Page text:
So Roman Abramovich has decided its time to start spending money again, has he? About time too, many Chelsea fans might say. The press have seen this as indicative of him being prepared to rebuild Chelsea again. Seventy five million quid is certainly a big financial commitment but the problem is, it goes nowhere near to addressing Chelsea’s problems and could easily be £75 million if not wasted then not put to the best use. The fact this was a deadline day splurge suggests it was not planned long in advance and was something of a desperate measure.
For a start Fernando Torres is the walking or rather hobbling definition of injury prone. While his goals per game stat is impressive, less so is the number of games he’s actually started while at Liverpool. The last three seasons have seen him start no more than 24 league games. So for £50 million, you’re getting a striker who is likely to on the sidelines for 30% of the season which still leaves Chelsea short of strike power for that third. so he’ll need to spend to address that.
Similarly, while Luiz is good and an adaptable defender, the side still needs major defensive strengthening to survive inevitable injuries right across the back four.
Indeed, that could be said of much of the team. Major investment is still needed but those thinking that Abramovich can just throw infinite money at the problem as he has in the past have to realise that UEFA Fair Play rules are approaching fast and while they are complicated and allow for transfer investment, sooner rather than later Chelsea, along with everyone else, will have to balance their books or face expulsion from UEFA competitions. Chelsea simply can’t risk that, which is why they were supposed to be bringing youth players through. However, clearly, those players are not good enough and Chelsea don’t have the patience nor the time to let them become good enough, so out comes the cheque book once again.
Such spending, while fun for the neutral observer, is an admittance of the failure of the club’s ambition to become more self-sufficient. This wasn’t going to be Roman’s new way. He wanted both the financial stability and the kudos that comes with ‘growing your own.’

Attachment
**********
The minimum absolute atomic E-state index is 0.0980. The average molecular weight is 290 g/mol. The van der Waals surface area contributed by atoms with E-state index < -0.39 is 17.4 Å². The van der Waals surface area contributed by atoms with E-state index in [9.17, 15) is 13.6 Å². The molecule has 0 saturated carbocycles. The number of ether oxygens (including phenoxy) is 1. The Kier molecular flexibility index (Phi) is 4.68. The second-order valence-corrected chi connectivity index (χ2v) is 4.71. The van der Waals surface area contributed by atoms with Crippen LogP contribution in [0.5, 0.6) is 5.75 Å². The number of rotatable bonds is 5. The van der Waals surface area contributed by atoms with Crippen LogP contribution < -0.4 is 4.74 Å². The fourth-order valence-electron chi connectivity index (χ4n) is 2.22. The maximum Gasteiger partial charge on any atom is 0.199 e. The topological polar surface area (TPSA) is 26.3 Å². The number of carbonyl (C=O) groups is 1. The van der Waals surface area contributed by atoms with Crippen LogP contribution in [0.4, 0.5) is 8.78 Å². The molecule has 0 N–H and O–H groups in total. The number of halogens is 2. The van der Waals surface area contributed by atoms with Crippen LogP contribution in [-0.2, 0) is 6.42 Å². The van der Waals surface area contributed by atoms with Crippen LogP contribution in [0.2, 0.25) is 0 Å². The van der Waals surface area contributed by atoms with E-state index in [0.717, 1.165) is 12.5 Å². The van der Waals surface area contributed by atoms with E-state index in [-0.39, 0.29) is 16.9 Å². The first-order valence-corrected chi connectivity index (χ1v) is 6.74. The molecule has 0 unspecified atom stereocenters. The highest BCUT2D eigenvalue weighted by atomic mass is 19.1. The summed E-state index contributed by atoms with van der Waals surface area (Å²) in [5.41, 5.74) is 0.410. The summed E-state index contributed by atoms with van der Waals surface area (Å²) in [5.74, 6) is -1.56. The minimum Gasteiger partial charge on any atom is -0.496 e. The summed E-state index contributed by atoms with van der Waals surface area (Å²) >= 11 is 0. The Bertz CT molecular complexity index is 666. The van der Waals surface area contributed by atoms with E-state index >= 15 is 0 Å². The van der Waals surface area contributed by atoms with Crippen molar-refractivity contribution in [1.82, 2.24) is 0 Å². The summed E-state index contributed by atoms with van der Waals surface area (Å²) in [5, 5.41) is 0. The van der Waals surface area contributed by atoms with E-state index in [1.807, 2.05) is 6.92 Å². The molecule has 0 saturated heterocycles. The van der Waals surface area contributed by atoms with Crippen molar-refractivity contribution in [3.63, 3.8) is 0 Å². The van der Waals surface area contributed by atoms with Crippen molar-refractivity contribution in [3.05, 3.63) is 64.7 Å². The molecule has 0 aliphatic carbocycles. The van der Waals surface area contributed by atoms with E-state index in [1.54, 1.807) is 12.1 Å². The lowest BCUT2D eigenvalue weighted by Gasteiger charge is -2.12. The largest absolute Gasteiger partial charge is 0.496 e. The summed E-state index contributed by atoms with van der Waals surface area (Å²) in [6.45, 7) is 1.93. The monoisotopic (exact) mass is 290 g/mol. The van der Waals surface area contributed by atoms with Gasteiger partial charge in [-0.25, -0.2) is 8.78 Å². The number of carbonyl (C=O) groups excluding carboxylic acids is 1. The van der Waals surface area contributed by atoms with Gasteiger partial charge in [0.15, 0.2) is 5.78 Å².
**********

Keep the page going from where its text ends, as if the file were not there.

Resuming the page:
Quite why this has failed so comprehensively is not clear, but as plenty of other clubs across Europe are able to produce at least an occasional top class player, we can surmise that something is rotten behind the scenes at the Blues. How can a club located in London with all the human resources on their door step not find at least one first team regular in the 11 years since Terry broke through? Even if Josh McEachran turns out to be someone who can make it, one player in over a decade is a shocking indictment of their youth system and like it our not, youth systems are going to become more important. Abramovich knew that only too well, which was why he’s pulled the plug on big spending in favour of youth, at least until Monday.
If Abramovich can’t splash endless money to rebuild Chelsea – and eventually he will not be able to – then what exactly are they going to do?
This transfer window has stuck a Band-Aid over the problem but the lack of exuberance from Chelsea fans over their two mega-priced transfers suggests they know only too well that problems still lay ahead and that the radical overhaul that the squad needs will take a lot more money and will put the club into a lot more debt… debt which UEFA will eventually not tolerate. The problem is, if they don’t spend big, how can Chelsea put together a top class squad again?